Why the public cloud is more secure than an on-premises data center

Cloud computing is no longer a cutting-edge technology, but an established best practice for businesses.

Yet while 53 percent of corporate data is now stored in the cloud, a great deal of information still remains in on-premises data centers.

One reason for the reluctance to move more data into the cloud is concerns about IT security. According to a 2018 survey, nine out of ten cybersecurity professionals report they’re still troubled by cloud security issues, including questions of data loss and breaches.

However, while some degree of caution is prudent, your data is typically safer in the public cloud than in an on-premises data center.

Let’s cover 5 reasons why the public cloud is often more secure than alternative options, and in the process, bust some of the most common cloud myths and misconceptions.

1. Greater technical expertise

Unless your company is already in the business of IT security, spending time and effort on securing your on-premises data distracts from your core functions. Most organizations likely don’t have a robust, experienced team of cybersecurity professionals at their disposal to properly protect their on-premises data.

When 73 percent of businesses admit they’re not prepared for a cyberattack, how can they continue to believe that their information is secure on-premises?

Public cloud providers have made it their company mission to give customers the cloud storage and services they need to function as a business. Their profitability and reputation depend on ensuring that customers’ data remains secure within the cloud. As such, cloud providers may employ hundreds or thousands of developers and IT professionals.

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2. Physical separation

Concerns about cloud security often overlook one of the most important vectors of attack on IT resources: physical access. Being in close proximity to a computer system makes it significantly easier for a malicious actor to launch a successful attack.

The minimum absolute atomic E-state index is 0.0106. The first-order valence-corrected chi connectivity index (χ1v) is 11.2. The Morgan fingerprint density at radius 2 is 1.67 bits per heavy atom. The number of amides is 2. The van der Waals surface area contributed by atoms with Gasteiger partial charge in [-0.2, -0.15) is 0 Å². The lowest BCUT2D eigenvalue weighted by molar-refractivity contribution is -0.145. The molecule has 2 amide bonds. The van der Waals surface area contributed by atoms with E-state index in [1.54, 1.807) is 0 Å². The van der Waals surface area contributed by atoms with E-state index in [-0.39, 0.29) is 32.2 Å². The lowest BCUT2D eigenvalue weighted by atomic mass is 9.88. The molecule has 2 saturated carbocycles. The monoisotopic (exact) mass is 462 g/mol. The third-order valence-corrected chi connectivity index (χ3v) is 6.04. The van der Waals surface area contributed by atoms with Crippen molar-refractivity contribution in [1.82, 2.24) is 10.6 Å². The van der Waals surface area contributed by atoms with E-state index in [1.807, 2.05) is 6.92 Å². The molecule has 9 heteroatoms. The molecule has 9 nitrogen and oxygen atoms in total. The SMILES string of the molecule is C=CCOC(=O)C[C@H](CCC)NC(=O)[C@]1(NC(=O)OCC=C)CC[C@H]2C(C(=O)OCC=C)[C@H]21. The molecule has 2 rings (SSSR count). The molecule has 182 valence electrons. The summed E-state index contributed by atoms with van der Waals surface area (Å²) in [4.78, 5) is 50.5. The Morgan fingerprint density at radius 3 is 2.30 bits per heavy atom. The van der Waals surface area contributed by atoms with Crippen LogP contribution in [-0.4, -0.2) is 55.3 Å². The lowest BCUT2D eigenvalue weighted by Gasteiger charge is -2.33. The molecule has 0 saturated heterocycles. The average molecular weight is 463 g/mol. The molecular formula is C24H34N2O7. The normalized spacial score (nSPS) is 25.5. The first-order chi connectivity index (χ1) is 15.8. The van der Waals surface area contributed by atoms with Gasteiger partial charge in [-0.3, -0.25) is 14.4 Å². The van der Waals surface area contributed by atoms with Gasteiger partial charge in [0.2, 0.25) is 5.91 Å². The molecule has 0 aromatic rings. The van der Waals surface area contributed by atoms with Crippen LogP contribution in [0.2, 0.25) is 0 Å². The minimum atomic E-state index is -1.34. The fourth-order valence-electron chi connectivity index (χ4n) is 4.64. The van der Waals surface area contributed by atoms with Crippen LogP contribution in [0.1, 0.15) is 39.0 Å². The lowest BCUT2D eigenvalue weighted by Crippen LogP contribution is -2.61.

Because on-premises data centers are usually located within or close to the enterprise itself, your network is at risk of physical access by unauthorized users, especially insider threats who work for your organization.

On the other hand, data in the cloud may be stored on a server physically located anywhere in the world, making a physical attack much less likely. What’s more, top public cloud providers will protect these servers with defenses such as fences, guards, biometric devices, and security cameras.

3. Fewer vulnerabilities

For many businesses, storing your files on-premises feels subconsciously “safer” because the information is physically closer to their location. However, this is largely a quirk of human psychology that doesn’t apply well to the realities of cybersecurity.

When it comes to protecting your enterprise data, the physical location matters less than the means of access—who is able to view and use the information that’s been stored on the server. This means that attackers’ main goal is to find and capitalize on existing vulnerabilities.

Malicious actors have many different ways of exploiting these flaws in on-premise systems, from unpatched security holes to phishing emails that seek to collect your employees’ passwords. The top public cloud providers are quick to fix these issues to keep your data protected. They may even have “white hat” hackers on their payroll whose job is to find vulnerabilities before the attackers do.

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4. Better resiliency

Natural disasters such as hurricanes, tornadoes, and wildfires illustrate just how fragile data can be when backed up on-premises. Keeping information in a nearby physical location means that backups are much less effective, if not entirely useless.

Part of cybersecurity is ensuring that data is available and protected as much as possible. Using a public cloud provider to back up your information makes it much more likely that you can rebound from unexpected catastrophes. For example, in two years between 2015 and 2017, Amazon Web Services experienced a total of only 7.5 hours of downtime.

Can your IT department guarantee that your systems will have less than 7.5 hours of downtime next month, let alone for the next two years?

5. Newer technology

Because they’ve been built up over a period of years, many on-premises data centers are a hodgepodge of aging legacy tech. This makes them a nightmare to maintain and secure due to the difficulties of reconciling all these disparate systems, some of which are no longer supported or updated.

The top public cloud providers avail themselves of the latest technology in order to give their customers more computing resources. This also makes cloud data centers easier to support, maintain, and patch.

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Final thoughts

While some enterprise data will undoubtedly remain on-premises due to reasons of efficiency and compliance, concerns and misconceptions about IT security continue to hold many businesses back from storing more information in the cloud.

Fortunately, the tide of public opinion seems to be turning on cloud data storage.

As more businesses realize the advantages of the cloud and the security concerns of on-premises systems, we expect this figure only to rise in the future.